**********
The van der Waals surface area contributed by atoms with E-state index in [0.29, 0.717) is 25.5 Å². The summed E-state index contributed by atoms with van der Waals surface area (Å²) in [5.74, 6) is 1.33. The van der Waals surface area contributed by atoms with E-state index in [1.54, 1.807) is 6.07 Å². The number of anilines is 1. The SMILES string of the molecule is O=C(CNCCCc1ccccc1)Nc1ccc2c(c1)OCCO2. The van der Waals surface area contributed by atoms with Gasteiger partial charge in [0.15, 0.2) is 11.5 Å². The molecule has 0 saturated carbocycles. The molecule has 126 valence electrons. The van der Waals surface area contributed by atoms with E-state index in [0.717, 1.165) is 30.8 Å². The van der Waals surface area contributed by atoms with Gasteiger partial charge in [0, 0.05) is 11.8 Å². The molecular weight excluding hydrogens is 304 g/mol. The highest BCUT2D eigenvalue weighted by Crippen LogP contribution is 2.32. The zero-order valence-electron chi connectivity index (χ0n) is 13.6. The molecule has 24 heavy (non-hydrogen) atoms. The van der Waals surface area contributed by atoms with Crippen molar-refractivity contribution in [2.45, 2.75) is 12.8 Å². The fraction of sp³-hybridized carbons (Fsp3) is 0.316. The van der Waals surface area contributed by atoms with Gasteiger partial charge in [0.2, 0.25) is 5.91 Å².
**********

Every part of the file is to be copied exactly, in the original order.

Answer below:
The van der Waals surface area contributed by atoms with E-state index in [0.29, 0.717) is 25.5 Å². The summed E-state index contributed by atoms with van der Waals surface area (Å²) in [5.74, 6) is 1.33. The van der Waals surface area contributed by atoms with E-state index in [1.54, 1.807) is 6.07 Å². The number of anilines is 1. The SMILES string of the molecule is O=C(CNCCCc1ccccc1)Nc1ccc2c(c1)OCCO2. The van der Waals surface area contributed by atoms with Gasteiger partial charge in [0.15, 0.2) is 11.5 Å². The molecule has 0 saturated carbocycles. The molecule has 126 valence electrons. The van der Waals surface area contributed by atoms with E-state index in [0.717, 1.165) is 30.8 Å². The van der Waals surface area contributed by atoms with Gasteiger partial charge in [0, 0.05) is 11.8 Å². The molecular weight excluding hydrogens is 304 g/mol. The highest BCUT2D eigenvalue weighted by Crippen LogP contribution is 2.32. The zero-order valence-electron chi connectivity index (χ0n) is 13.6. The molecule has 24 heavy (non-hydrogen) atoms. The van der Waals surface area contributed by atoms with Crippen molar-refractivity contribution in [2.45, 2.75) is 12.8 Å². The fraction of sp³-hybridized carbons (Fsp3) is 0.316. The van der Waals surface area contributed by atoms with Gasteiger partial charge in [0.2, 0.25) is 5.91 Å².